The stainless-steel frame is a clamshell design with an integrated dust cover, trigger guard and grip frame. All of the edges have been neatly rounded off for a sleek look and a smooth feel. The shells are secured to each other using five hex-head retention screws. The folks at Heizer Defense pointed out that these screws should not be removed or the frame dismantled for any reason. If you run into a problem that cannot be resolved by field stripping the pistol, it should be returned to Heizer for evaluation and repair.
The dust cover is milled with a proprietary 0.7" accessory rail for laser and light modules which are, at the time of this writing, still in development. The squared-off trigger guard houses a smooth-faced, single-action aluminum trigger which on this particular gun exhibited just a hint of take-up before breaking cleanly with 5 lbs. 3 oz. of trigger pull.
The external controls consist of an ambidextrous thumb safety, a left-side mounted slide catch lever, a left-side round button magazine release and a trigger-like grip safety located along the front of the grip, just below the magazine release. When engaged, the thumb safety locks up the sear while the grip safety prevents the trigger from cycling until the pistol is properly gripped by the shooting hand. The slide catch does lock the slide open when the last round is fired. A visual and tactile loaded chamber indicator is located on the right side of the slide. An internal loaded chamber disconnect prevents the pistol from firing if a chambered cartridge is not properly seated in the chamber. There is no magazine disconnect, which means the pistol will fire when the magazine is removed from the grip.
The PKO-45's slim, two-finger grip's profile has been borrowed from the company's single-shot derringers. The texturing of the fixed grip consists of the Heizer logo and curved grooves engraved directly into the steel of the frame. The pistol ships with a pair of proprietary stainless-steel single-stack magazines, including a flush fit 5-round model along with a polymer sleeved 7-round magazine, which acts as a grip extension.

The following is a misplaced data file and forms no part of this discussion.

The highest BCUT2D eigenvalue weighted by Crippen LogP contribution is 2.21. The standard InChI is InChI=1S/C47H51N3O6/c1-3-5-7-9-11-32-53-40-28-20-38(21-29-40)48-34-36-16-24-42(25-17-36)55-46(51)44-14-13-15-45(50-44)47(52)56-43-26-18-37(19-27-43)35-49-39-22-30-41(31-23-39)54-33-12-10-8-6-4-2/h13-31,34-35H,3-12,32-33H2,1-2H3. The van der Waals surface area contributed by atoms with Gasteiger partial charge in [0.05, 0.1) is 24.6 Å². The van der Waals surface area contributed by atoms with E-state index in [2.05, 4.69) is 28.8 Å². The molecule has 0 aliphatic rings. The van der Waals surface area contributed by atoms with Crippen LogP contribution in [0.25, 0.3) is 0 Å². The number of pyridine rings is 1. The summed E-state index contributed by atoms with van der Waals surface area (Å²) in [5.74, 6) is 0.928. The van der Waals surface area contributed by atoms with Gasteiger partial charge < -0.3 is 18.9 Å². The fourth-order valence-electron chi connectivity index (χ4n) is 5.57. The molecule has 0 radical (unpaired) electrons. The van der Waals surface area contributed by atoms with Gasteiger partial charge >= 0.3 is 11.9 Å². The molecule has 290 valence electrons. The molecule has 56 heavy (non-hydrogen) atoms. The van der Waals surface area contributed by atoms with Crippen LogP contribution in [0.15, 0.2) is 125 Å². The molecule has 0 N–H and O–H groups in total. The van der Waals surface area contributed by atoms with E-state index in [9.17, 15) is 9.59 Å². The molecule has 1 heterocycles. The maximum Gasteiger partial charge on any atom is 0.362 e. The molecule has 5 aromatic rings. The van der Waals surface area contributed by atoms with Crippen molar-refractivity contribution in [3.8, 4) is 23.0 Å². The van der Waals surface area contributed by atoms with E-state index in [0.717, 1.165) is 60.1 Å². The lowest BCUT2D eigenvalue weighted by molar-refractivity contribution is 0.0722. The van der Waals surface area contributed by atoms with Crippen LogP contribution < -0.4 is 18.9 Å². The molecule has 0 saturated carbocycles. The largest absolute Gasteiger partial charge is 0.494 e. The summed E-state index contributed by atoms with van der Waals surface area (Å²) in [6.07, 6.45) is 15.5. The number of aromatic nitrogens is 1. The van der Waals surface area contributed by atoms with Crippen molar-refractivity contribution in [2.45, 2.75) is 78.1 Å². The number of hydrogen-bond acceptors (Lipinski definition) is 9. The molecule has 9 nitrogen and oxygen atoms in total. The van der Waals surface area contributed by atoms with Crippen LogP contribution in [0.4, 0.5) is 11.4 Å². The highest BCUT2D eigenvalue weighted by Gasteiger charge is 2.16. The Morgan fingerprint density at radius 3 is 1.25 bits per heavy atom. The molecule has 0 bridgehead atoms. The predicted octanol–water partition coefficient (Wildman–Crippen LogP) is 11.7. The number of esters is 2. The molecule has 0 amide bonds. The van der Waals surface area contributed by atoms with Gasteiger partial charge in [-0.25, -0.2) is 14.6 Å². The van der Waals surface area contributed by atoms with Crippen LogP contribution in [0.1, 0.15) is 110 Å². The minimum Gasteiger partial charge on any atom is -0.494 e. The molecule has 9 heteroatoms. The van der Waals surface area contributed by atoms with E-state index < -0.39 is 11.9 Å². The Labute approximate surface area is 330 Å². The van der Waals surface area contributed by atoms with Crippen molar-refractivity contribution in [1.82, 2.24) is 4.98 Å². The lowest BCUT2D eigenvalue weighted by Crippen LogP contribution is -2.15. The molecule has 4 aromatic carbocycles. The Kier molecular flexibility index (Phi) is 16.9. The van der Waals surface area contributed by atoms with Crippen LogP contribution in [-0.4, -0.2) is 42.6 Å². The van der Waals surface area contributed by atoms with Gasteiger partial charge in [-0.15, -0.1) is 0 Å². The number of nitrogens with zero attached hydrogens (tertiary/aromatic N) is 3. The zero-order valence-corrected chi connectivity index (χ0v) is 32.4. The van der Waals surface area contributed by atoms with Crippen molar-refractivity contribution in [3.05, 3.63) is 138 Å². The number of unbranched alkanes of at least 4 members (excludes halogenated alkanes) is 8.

The all-steel construction gives this pistol an unloaded weight of 28.8 oz. with an unloaded 5-round magazine inserted in the grip. That makes it nearly 6 oz. heavier than a Glock G36 single stack chambered in .45 ACP. However, the PKO-45 is an inch shorter in length, 0.2" narrower and has the durability that comes with a steel frame.
As a fixed-barrel, blowback operated, sub-compact chambered in .45 ACP with an exceptionally slim grip profile, one might reasonably expect this gun to produce a potentially uncomfortable level of felt recoil. However, thanks to its thoughtful engineering, the PKO-45 generates moderate levels of recoil that keep it manageable even when firing +P loads. Heizer recommends that those who choose to feed this gun a regular diet of +P ammunition replace the recoil spring after firing 4,000 rounds, instead of the 5,000 rounds recommended when the majority of ammunition fired operates at standard pressure levels.
The PKO-45 experienced two failures to feed in the first 20 rounds, but it was smooth sailing after that. There were no other malfunctions related to the gun, ammunition or magazines. The magazines do drop free when released. However, due to the short grip, the little finger has to be moved out of the way for unloading and reloading. The trigger pull is similar to that of the 1911, with a short stroke that moves straight back. The fiber-optic sights are low profile for a no-snag draw, but large enough to be useful and quick to acquire. Formal bench rested accuracy testing was conducted at 7 yards by firing five 5-shot groups for each load.
Formal bench-rested accuracy testing was conducted at 7 yards by firing five 5-shot groups for each load with velocity checked for 10 rounds using a Lab Radar chronograph. Barnes TAC-XP 185-gr. +P jacketed hollow point launched with 796 f.p.s. of muzzle velocity for a muzzle energy of 260 ft.-lbs. It printed a best single group of 2.63" with a five group average of 2.89". Black Hills Ammunition 230-gr. jacketed hollow point averaged 732 f.p.s. for 274 ft.-lbs. of energy. Its best single group was 2.16" with an average of 2.45". Hornady American Gunner 185-gr. XTP jacketed hollow point yielded the tightest single group of 2.06" with the best average of 2.18". Bullet velocity averaged 772 f.p.s. for a muzzle energy of 245 ft.-lbs.
When I first picked up the Heizer Defense PKO-45, with its super-slim profile and sci-fi blaster appearance, I didn’t know what to expect. Folks who have followed my reviews over the years know that I enjoy working with outside-the-box firearm designs, but this one seemed fairly far out even for me. Once I pulled the trigger however, all of the pistol’s unusual features came together for an unexpectedly positive shooting experience. Its uncommon recoil assembly placement, over the barrel instead of under it, provides a low bore axis which contributes to moderate levels of felt recoil despite the .45 ACP chambering. The sights are useful, the grip is comfortable and the trigger smooth and easy to work with.
Some folks will be quick to dismiss this model because of its unusual appear and configuration (the Rhino revolver and Gen1 Glock pistol received a similar reception). Nevertheless, this packable pistol has plenty to offer those who are willing to try something new.